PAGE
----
As we emphasised in part 3, the whole point of the potential/virtual is that it is real – it’s just different. Nonetheless, the choice to translate Greek dynamis (power) into Latin in the Middle Ages sometimes using virtus, sometimes potentia, meant that the synonymity of these terms was perhaps destined to diverge. When we speak of something being “virtually impossible” or “virtual reality” today, what we mean is an as if – something that is almost the case, but not. “Virtually impossible”, taken in light of the old sense, is deliciously contradictory. Even in the 17th c. when Ralph Cudworth speaks of the “inconscious” as possessing “virtual intention”, it is hard to determine whether he means it acts as if it possessed intentionality but really does not, or whether he means that it has the potential to be elevated to actual conscious thought.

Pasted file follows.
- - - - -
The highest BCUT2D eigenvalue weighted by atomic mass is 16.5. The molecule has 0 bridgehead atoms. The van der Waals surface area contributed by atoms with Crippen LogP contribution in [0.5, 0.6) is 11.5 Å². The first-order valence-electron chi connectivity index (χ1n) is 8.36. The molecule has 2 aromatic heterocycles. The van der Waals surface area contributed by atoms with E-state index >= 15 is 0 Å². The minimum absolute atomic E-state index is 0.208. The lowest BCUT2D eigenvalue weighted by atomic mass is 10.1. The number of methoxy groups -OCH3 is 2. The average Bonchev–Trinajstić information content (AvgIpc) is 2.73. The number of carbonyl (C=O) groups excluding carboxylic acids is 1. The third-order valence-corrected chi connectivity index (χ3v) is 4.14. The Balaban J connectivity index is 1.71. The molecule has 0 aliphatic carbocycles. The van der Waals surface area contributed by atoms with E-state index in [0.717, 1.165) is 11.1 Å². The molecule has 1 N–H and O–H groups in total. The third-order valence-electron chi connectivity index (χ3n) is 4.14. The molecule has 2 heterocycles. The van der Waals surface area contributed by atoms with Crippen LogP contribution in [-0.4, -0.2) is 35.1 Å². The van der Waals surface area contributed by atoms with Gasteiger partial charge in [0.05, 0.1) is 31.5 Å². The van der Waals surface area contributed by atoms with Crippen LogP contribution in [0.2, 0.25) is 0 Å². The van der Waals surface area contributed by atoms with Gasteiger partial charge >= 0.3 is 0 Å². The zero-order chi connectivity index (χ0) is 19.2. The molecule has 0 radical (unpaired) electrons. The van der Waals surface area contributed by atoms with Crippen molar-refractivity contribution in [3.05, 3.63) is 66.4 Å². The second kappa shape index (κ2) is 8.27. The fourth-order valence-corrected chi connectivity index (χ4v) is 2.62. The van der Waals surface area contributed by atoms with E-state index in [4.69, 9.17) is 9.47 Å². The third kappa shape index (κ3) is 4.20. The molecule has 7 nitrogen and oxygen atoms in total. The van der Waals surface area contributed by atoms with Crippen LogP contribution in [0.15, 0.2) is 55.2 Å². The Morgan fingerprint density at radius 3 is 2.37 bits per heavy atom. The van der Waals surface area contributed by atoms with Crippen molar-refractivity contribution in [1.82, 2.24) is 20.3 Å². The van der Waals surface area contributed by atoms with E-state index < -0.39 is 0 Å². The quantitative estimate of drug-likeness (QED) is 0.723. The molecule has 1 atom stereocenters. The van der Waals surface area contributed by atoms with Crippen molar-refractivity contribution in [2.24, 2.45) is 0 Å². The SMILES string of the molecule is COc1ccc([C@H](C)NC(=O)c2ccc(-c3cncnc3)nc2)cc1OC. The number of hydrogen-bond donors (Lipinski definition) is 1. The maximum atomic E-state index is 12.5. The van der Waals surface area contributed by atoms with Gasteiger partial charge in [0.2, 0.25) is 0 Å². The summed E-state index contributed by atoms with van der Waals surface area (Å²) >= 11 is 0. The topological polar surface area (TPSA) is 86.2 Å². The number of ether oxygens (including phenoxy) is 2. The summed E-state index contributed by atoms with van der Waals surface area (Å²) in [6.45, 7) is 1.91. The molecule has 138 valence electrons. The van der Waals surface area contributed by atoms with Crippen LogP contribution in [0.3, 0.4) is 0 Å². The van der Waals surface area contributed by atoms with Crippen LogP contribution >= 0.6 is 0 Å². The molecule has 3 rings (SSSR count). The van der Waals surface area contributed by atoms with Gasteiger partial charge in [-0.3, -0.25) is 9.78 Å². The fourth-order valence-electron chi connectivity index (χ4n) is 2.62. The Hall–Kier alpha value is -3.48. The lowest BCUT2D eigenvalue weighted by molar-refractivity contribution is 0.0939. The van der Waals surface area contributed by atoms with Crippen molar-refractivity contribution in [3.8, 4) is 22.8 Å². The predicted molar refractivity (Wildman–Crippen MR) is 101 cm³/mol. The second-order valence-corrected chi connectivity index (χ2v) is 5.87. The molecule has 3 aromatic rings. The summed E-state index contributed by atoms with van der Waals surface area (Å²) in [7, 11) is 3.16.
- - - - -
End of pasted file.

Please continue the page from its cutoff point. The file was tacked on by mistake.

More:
Perhaps the most interesting return of Scholastic potentiality/virtuality in the early 20th c. is A. N. Whitehead’s “eternal objects”. In an effort to overcome the decaying Newtonian “climate of opinion” and replace it with a quantum organicism, Whitehead remade “pure potentiality” into a bank of intertwined possible entities that could be lured into actualisation by the communities of actual occasions (actual entities) that already are. Whiteheadese is never easy, but try we must. Most interestingly, as some have noted, the overlapping of the “eternal objects” in stored potentiality seems very much like a reworking of Plato’s late realisation in the Sophist of the koinonia (participation) of the Forms.